Clutching the Numbers: Packers vs Rams

Clutching the Numbers: Packers vs Rams

By Keegan Ohta.

In this crazy NFL season, the Los Angeles Rams have emerged as the only team left in the playoffs from the NFC West. Their big win over Seattle last week makes them look like a contender for the Super Bowl.

Except now, they go to the home of Vince Lombardi himself, the frozen tundra, Lambeau Field.

Green Bay suits up after sitting by the fire to warm up and watching their opponents in the NFC duke it out in the wild card weekend. Now they go back in the cold to try and ice the Rams from the NFC Championship game.

Let’s start with the full history between these two teams. This history goes all the way back to 1937 when it wasn’t the Los Angeles Rams, but the Cleveland Rams. The series is evenly matched, going 47-46-2 in favor of the Packers. Their last playoff matchup was in the divisional round in 2002 when the Packers rode in to St. Louis, only to lose, 45-17.

Although now in the battle of quarterbacks, it isn’t Kurt Warner vs. Brett Favre. Nineteen years later, it becomes the show between Jared Goff and Aaron Rodgers.

In terms of yards, Rodgers has the upper-hand, but also had an additional game over Goff. But when you look at the number of touchdowns scored between the two, Rodgers knows that end zone much better than Goff. In the 2020 season, Rodgers has been a part of 51 touchdowns, while Goff has only been a part of 24. It also helps Rodgers to have the best touchdown-interception ratio in the league passing-wise, going almost 10-1.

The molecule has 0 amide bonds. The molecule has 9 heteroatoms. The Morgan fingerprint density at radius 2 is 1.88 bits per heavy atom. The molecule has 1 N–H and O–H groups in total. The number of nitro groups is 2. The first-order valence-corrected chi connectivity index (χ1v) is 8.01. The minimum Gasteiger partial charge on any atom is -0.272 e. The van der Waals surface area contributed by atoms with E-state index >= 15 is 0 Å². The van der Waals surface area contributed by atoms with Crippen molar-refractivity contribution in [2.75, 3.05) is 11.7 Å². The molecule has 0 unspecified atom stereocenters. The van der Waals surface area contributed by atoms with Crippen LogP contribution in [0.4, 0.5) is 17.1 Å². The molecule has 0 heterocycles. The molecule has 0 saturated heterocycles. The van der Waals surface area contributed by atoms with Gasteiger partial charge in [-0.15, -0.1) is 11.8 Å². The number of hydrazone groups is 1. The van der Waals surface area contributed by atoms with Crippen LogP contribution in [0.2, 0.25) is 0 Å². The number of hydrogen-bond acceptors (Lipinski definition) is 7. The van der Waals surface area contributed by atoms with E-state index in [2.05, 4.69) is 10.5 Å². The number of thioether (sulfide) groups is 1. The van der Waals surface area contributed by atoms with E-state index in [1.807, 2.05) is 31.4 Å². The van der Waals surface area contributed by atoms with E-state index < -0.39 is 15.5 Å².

Out of those 51 touchdowns, 18 of those have been received by Davante Adams, who has been Rodgers’ primary target. He has the most touchdowns of any receiver in the NFL and the best yards per game average of any receiver in the league.

There’s also someone known as Aaron Jones that’s been a threat to defenses everywhere. While seeing the end zone 11 times, Jones is known to go the distance. He is one of eight running backs to go over 1,000 yards this season and is fourth overall in yards.

There are threats all over the Packers on offense, but the Rams also have a threat: their defense.

In the regular season, the Rams have allowed an average of 281.9 yards per game, the best average of any defense in the NFL and the only defense in the NFL to allow fewer than 300 yards of offense per game.

To split those 281.9 yards up, the Rams have only allowed 190.7 yards of passing, which is the best in the league, and 91.3 yards of rushing, which is third-best in the league. They also allow the least amount of points per game at 18.5 which also leads to giving up the least amount of touchdowns at 30.

All these numbers point to one thing: this defense is equivalent to a wall.

This game leads me to one analogy: an unstoppable force vs. an immovable object. This game pits a great offense against a great defense. Which side will get the best of the other? Who capitalizes on mistakes?

And which team gets put “on ice” in the frozen tundra?

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